The carcass was gone.Instead, some creature covered in red fur, and with giant, fiery eyes was standing there. It didn't say the slightest, but the man could feel it starring. It almost felt as if his skin was burning. The fact that it was a head higher than him didn't make it any less intimidating either. "Who are you?" he asked, afraid what would happen now that he'd broken the creature did say anything, yet it opened his mouth. Inside, the man saw millions of miniature people, trying to get out of flames that surrounded them. In the middle of them all stood a man that didn't seem to mind the flames. Yes, he seemed in pain, yet he made no attempt as to avoid the flames, and while the other people had been grossly burned, this man seemed fine except from some coffee-stains on his pants. For a moment, he thought he saw him smile, and he could most hear him say something along the lines of 'I'm innocent.' Then, the creature with the giant eyes closed its mouth, and continued staring at him. It seemed perfectly at ease, while he felt like on the verge of panicking. It just stood there, letting its froglike eyes look right at him.
If it would just move! At least say something!
He opened his mouth once more, and spoke quietly this time. "Who was that man? That man who was sticking a knife into himself?"
The creature opened its mouth once again, and this time it screamed. It was a high-pitched scream, and it seemed louder than anything he'd heard before. Slowly, but surely, he felt something entering him. Something seemed to enter his ears, nose and mouth, and he was unable to do anything about it.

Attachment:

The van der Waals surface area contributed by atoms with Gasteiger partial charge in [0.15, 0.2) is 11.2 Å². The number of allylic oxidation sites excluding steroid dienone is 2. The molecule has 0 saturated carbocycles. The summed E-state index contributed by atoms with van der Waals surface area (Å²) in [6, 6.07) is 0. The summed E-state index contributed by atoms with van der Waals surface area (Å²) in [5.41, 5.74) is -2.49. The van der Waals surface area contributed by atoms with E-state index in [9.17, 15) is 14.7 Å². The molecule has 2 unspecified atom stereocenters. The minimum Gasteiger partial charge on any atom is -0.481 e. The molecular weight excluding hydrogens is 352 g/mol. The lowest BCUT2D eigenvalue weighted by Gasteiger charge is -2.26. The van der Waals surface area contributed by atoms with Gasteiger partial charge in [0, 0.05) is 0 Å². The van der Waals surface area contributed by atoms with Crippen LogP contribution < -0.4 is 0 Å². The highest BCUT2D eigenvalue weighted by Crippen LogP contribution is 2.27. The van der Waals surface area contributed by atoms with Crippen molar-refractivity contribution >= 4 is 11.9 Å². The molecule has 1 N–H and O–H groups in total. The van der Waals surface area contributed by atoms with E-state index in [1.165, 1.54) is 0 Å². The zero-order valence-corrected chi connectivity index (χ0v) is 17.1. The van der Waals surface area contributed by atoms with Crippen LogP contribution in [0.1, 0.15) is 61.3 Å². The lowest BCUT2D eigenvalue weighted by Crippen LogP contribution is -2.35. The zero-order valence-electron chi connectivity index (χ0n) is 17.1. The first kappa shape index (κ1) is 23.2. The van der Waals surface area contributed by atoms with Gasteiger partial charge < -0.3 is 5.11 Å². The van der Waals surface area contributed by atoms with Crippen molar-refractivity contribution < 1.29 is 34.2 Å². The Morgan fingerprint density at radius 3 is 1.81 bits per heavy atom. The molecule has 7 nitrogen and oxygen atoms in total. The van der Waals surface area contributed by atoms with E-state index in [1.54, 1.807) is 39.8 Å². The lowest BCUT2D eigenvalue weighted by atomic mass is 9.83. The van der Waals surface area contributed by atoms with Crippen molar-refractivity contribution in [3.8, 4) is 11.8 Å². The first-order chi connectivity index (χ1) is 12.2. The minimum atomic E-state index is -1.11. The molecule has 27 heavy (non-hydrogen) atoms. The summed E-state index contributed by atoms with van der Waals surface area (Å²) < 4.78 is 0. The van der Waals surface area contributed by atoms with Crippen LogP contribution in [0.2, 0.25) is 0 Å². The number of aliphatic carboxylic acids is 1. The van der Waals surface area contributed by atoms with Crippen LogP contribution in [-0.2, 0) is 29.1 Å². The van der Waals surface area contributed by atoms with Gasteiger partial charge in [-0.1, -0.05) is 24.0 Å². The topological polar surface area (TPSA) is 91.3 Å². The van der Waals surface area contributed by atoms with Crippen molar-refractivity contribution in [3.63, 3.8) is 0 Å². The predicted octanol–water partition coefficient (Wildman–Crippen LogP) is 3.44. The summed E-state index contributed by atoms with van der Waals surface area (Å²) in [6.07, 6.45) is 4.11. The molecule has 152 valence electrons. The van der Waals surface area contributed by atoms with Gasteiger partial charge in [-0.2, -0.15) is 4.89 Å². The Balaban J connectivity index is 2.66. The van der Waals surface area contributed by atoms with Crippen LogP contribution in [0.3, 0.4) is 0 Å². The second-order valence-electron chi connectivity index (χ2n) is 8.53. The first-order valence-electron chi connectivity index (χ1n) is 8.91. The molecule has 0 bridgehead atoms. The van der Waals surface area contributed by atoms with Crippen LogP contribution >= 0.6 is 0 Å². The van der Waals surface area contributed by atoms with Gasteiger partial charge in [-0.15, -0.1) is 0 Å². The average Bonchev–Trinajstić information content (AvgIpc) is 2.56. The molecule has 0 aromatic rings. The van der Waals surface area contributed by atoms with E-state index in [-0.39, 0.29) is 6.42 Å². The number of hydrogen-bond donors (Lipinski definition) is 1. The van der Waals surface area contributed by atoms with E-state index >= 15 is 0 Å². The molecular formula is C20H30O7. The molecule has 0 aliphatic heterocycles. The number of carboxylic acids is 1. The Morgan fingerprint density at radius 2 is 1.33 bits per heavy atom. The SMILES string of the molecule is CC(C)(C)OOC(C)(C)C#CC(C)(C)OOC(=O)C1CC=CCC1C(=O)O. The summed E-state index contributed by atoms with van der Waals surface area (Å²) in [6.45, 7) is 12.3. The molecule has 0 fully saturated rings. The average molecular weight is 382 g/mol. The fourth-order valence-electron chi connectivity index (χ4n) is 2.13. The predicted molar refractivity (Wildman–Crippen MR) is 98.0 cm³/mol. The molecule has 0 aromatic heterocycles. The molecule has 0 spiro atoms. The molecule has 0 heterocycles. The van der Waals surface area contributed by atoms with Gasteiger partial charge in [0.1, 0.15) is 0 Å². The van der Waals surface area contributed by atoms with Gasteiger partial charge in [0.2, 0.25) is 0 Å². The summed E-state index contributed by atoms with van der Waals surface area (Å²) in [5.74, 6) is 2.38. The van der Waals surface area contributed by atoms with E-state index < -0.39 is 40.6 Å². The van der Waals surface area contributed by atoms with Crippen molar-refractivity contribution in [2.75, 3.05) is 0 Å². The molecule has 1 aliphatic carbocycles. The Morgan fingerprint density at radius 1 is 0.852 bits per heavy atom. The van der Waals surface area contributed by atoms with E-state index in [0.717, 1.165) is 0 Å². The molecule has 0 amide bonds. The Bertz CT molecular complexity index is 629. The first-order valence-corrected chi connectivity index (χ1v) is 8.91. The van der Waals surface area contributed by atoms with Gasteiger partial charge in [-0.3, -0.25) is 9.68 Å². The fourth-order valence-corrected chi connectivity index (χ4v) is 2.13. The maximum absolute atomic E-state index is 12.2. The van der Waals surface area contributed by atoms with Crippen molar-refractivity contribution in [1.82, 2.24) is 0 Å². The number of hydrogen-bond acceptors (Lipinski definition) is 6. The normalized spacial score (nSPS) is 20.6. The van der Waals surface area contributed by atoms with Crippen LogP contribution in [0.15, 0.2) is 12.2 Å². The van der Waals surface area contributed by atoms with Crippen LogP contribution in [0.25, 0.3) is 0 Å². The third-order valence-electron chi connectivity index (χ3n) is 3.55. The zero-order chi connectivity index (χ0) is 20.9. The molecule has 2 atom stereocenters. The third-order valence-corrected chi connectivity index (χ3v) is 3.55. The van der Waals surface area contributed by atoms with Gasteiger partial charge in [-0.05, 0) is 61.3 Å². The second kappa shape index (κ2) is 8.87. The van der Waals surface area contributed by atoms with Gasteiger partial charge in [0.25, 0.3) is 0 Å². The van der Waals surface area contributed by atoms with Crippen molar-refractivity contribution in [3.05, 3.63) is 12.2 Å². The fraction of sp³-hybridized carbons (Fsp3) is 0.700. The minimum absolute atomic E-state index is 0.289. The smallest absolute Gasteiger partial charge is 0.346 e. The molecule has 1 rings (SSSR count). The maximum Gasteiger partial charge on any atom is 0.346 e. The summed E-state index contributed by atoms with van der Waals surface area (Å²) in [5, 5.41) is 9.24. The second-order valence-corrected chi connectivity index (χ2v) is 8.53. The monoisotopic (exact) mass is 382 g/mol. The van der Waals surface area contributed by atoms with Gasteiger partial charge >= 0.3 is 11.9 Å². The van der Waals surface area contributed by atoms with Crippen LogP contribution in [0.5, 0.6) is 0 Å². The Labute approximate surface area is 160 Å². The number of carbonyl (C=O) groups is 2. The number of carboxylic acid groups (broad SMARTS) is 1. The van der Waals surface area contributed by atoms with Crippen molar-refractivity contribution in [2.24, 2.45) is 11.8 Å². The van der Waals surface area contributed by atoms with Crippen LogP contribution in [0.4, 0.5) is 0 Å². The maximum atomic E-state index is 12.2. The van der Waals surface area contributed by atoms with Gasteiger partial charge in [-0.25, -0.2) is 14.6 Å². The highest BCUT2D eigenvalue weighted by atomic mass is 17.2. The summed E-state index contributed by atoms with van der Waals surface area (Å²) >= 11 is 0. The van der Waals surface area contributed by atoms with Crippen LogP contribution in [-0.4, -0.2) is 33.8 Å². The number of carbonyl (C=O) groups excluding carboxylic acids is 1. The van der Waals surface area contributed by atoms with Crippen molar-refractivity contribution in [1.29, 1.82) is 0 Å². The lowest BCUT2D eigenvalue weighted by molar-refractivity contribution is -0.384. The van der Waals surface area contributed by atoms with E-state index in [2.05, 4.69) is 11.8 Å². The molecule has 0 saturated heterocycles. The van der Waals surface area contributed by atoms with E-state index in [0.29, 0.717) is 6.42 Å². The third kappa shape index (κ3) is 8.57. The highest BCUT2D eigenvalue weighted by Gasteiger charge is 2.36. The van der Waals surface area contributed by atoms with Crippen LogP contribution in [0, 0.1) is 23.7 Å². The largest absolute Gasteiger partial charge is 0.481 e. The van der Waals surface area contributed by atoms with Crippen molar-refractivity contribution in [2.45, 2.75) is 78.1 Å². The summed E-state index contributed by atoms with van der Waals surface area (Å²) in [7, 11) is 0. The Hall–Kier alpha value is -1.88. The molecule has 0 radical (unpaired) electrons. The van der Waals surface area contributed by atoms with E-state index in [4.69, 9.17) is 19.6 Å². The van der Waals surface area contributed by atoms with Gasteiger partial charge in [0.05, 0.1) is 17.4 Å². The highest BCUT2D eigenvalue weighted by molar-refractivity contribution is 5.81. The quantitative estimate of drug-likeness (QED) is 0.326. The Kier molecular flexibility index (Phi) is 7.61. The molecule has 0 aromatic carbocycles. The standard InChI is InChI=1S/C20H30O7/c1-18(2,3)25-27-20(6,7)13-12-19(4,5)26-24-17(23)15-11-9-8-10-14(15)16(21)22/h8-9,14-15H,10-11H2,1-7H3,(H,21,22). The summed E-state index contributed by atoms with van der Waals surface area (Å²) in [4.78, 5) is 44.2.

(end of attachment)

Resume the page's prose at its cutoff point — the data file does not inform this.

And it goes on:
He woke up outside the house.Smiling, he realized that he had no reason to flee. Although she was dead, he'd been victorious. She'd promised what she'd promised, and the brat should've kept that promise. "Daddy, please don't hurt mommy," she'd said, and then she'd promised him to be good, if he would only leave her mother alone.
Now, five years later, he'd caught her kissing some boy. She'd deserved her punishment. It was only fitting that he, her father, was the one who killed her. After all, he had been the one who made her, and after her mother's dead, he'd been the one who'd raised her. Her life had been for him to use as he'd pleased. His smile got wider, as he entered the house, and killed the family. It had to be done before he arrived.
As he got out to the car, he noticed something. Little pictures of the giant-eyed creature were appearing all over his body, and slowly all his clothes were turning green. He smiled, and started the engine. He had no reason to fear such things. Why? Because he was victorious, and the winner takes all except for the fear.
The man drove off, leaving the site.He'd won. In the back of the car, there was a machine that had the power to let him go back in time. He remembered how she'd seemed to not care when it had been finished. She'd still claimed that she was victorious. She'd seemed perfectly indifferent. He had no reasons to worry, and no reasons to fear. Victory was a funny thing and once one had it, there was no reason to fear loosing. Nor did he have any reason to fear the fact that the car, the road and everything else had been painted green, and nor did he find it odd that everything was covered with pictures of the creature with the red fur.
Because, after all: He'd won.